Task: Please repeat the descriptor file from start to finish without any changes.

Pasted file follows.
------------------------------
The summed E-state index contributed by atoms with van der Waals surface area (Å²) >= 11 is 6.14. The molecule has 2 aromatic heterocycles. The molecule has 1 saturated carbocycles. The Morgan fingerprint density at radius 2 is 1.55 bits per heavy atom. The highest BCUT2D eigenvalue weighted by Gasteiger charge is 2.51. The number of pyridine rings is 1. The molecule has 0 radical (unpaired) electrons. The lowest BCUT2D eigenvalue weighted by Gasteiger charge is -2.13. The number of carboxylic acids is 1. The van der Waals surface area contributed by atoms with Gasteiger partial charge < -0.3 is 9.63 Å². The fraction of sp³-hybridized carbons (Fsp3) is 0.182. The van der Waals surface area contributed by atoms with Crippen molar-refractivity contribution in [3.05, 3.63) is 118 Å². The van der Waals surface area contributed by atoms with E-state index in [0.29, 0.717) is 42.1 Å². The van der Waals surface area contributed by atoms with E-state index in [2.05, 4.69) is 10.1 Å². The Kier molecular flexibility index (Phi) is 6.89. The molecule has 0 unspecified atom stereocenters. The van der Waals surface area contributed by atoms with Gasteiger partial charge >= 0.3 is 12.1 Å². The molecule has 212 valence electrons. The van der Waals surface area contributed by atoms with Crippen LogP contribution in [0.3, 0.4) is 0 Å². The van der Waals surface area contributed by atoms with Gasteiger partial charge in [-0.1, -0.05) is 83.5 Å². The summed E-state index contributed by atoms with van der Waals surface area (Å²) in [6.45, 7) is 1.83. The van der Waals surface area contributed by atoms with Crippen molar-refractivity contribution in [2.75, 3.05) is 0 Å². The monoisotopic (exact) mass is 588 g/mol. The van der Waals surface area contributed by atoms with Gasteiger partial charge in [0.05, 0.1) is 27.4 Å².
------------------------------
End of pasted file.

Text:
The summed E-state index contributed by atoms with van der Waals surface area (Å²) >= 11 is 6.14. The molecule has 2 aromatic heterocycles. The molecule has 1 saturated carbocycles. The Morgan fingerprint density at radius 2 is 1.55 bits per heavy atom. The highest BCUT2D eigenvalue weighted by Gasteiger charge is 2.51. The number of pyridine rings is 1. The molecule has 0 radical (unpaired) electrons. The lowest BCUT2D eigenvalue weighted by Gasteiger charge is -2.13. The number of carboxylic acids is 1. The van der Waals surface area contributed by atoms with Gasteiger partial charge < -0.3 is 9.63 Å². The fraction of sp³-hybridized carbons (Fsp3) is 0.182. The van der Waals surface area contributed by atoms with Crippen molar-refractivity contribution in [3.05, 3.63) is 118 Å². The van der Waals surface area contributed by atoms with E-state index in [0.29, 0.717) is 42.1 Å². The van der Waals surface area contributed by atoms with E-state index in [2.05, 4.69) is 10.1 Å². The Kier molecular flexibility index (Phi) is 6.89. The molecule has 0 unspecified atom stereocenters. The van der Waals surface area contributed by atoms with Gasteiger partial charge >= 0.3 is 12.1 Å². The molecule has 212 valence electrons. The van der Waals surface area contributed by atoms with Crippen LogP contribution in [0.3, 0.4) is 0 Å². The van der Waals surface area contributed by atoms with Gasteiger partial charge in [-0.1, -0.05) is 83.5 Å². The summed E-state index contributed by atoms with van der Waals surface area (Å²) in [6.45, 7) is 1.83. The van der Waals surface area contributed by atoms with Crippen molar-refractivity contribution in [2.75, 3.05) is 0 Å². The monoisotopic (exact) mass is 588 g/mol. The van der Waals surface area contributed by atoms with Gasteiger partial charge in [0.05, 0.1) is 27.4 Å².